After four days of debate, the National Assembly has approved the final four chapters of a new Land Traffic Law which aims to improve the safety on Cambodia’s notoriously dangerous roads. The 106 lawmakers gave near unanimous support to the remaining chapters which covered topics including penalties and enforcement.
The passage of this law is an important step forward in road safety on a national scale in Cambodia and is reward for hard work by a number of organizations who have contributed to the draft law in collaboration with the National Assembly. The Global Road Safety Partnership’s own contribution to these laws, working in close collaboration with the Cambodian Red Cross and the World Health Organization (WHO) is supported by Bloomberg Philanthropies through the Bloomberg Philanthropies Global Road Safety Programme.
The new traffic law contains 12 chapters with 92 articles which address key risk factors of drinking and driving, over speeding and lack of helmet use, as well as tightening laws relating to licencing, vehicle registration and condition, and truck and bus driver regulations. The law also defines extended police powers to enforce the traffic laws together with increases in fines.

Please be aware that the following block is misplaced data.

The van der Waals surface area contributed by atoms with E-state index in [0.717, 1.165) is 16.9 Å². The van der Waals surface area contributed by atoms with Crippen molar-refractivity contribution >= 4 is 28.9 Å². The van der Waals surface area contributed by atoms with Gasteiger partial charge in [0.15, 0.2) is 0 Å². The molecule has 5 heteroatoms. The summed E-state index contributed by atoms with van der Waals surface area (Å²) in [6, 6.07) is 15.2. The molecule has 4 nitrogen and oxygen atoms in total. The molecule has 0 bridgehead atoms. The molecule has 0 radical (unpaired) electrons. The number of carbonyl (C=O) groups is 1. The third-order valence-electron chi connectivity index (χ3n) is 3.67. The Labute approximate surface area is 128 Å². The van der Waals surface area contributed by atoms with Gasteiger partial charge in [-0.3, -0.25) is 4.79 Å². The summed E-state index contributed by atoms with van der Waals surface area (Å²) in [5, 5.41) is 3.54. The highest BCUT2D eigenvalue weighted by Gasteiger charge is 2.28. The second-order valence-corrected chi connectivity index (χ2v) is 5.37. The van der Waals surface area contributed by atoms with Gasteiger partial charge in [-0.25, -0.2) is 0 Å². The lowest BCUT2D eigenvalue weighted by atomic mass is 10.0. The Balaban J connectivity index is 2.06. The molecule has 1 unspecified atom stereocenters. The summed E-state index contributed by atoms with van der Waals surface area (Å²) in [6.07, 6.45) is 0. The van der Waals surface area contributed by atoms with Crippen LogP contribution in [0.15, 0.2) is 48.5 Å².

Transport Minister Mr Tram Iv Tek reported that in 2013 a total of 1,950 people were killed on Cambodia’s roads, and 5,671 were seriously injured – a worrying figure of 5.3 deaths a day and 16.5 serious injuries – and that 2014 was tracking to be worse. In relation to the new laws however, Mr Tek said at the National Assembly that through the new laws ‘we will try our best to reduce the number of deaths by 10 per cent per year in order to reach (a reduction) of 50 per cent by 2020’ in alignment with the goals of the UN Decade of Action for Road Safety.
GRSP extends its congratulations to all involved in this historic decision.